How to make Europe number one in renewable heating and cooling: Favourable and consistent regulation, and fair market conditions

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Half of Europe’s energy demand is for heating and cooling. Today, most of that energy comes from imported fossil fuels; 41% of the natural gas consumed in Europe is used for heating and cooling buildings1.
The building sector can however be completely decarbonised, and indigenous, renewable resources are read-ily available to provide heating, cooling, hot water, and thermal storage to homes and businesses. Renewa-bles currently account for 17.7% of the heating and cooling market2, but could cover 25% by 2020. This would more than double the number of jobs (470,000 in 2013) and save Europe €21.6 billion each year on energy imports compared to 20123.
The renewable heating and cooling industry, together with ministers from Iceland and Lithuania, and energy agencies joined together today for the event Making the EU Number one in Renewable Heating and Cooling to discuss the conditions which will allow the renewable heating and cooling industry to flourish. The FROnT consortium, which examines how renewable heating and cooling can be more widely deployed and how in-formation about heating and cooling can be made more transparent, explained the three key elements for a healthy industry and a healthy energy system.
The market is distorted and urgently needs to be fixed. With the heating and cooling market distorted in favour of fossil fuels through subsidisation, and largely no carbon price signals, the heating and cooling mar-ket cannot develop properly. Until a fair, open market exists, renewables should be promoted. Measures include specific support schemes, friendly building and environment policy, good communication practices for consumers and investors, and regularly updated assessment tools.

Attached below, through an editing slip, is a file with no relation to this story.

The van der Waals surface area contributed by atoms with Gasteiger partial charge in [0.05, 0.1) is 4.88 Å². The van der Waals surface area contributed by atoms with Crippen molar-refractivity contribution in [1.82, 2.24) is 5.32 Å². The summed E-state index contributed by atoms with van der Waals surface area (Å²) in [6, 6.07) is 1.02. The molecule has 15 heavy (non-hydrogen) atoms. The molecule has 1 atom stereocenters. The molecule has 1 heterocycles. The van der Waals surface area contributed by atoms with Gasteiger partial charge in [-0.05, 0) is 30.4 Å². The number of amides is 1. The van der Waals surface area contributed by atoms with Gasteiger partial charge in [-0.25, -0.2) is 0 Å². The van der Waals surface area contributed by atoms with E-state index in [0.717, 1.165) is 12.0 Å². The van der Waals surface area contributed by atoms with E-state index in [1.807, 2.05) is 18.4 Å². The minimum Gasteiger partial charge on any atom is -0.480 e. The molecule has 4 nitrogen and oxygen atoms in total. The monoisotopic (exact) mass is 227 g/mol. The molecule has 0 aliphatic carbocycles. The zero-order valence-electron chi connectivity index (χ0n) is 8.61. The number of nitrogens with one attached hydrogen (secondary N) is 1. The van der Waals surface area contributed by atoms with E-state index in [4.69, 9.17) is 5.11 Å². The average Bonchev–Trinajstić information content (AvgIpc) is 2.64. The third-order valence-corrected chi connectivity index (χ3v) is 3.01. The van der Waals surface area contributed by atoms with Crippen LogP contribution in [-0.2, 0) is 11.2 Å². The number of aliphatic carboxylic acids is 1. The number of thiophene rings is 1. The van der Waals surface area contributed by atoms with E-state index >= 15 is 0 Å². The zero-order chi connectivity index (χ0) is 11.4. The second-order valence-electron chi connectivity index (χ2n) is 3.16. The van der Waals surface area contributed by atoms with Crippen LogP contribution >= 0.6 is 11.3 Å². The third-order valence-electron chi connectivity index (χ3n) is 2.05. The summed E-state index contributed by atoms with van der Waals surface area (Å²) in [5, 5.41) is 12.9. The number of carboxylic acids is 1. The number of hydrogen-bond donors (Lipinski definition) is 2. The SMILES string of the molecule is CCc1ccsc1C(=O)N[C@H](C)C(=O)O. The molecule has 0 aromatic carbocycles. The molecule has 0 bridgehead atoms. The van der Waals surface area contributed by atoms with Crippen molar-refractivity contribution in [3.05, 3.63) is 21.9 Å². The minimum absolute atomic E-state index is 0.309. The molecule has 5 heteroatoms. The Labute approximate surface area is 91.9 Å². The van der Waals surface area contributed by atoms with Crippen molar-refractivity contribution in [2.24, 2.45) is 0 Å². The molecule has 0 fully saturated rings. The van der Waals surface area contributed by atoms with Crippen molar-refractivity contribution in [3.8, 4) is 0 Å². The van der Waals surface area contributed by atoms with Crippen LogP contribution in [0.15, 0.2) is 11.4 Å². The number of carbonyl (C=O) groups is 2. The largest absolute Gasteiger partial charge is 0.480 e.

Legislation needs to be consistent and not hamper further progress. An energy efficient building is still en-vironmentally damaging if it is supplied by fossil fuels. Consumption needs to be reduced whilst the supply is switched to renewables, particularly for space heating and cooling and domestic hot water – energy efficiency and renewables go hand in hand. Attention must be paid to ensuring consumers are locked in to using sys-tems which are not in their best long-term interest.
A favourable post 2020 legislative framework for renewables in buildings should be established. Achieving EU’s climate and energy objectives on heating and cooling will be impossible without pursuing complete de-carbonisation of the building sector, since fossil fuels will be required for complex thermal process in the industrial sector. The revised RES and EPBD Directives should extend requirements to increase the share of renewables in new and existing buildings, including through district heating networks beyond 2020.
About renewables for heating and cooling.
Biomass, geothermal energy, solar thermal energy, and air-source heat pumps can be used for heating and cooling, without the need for fossil fuels. More information about the technologies and how they work can be found at
1 Eurogas Statistical Report 2013, p.5.
2 Heating and cooling Strategy
3 RHC platform; Common Implementation Roadmap for Renewable Heating and Cooling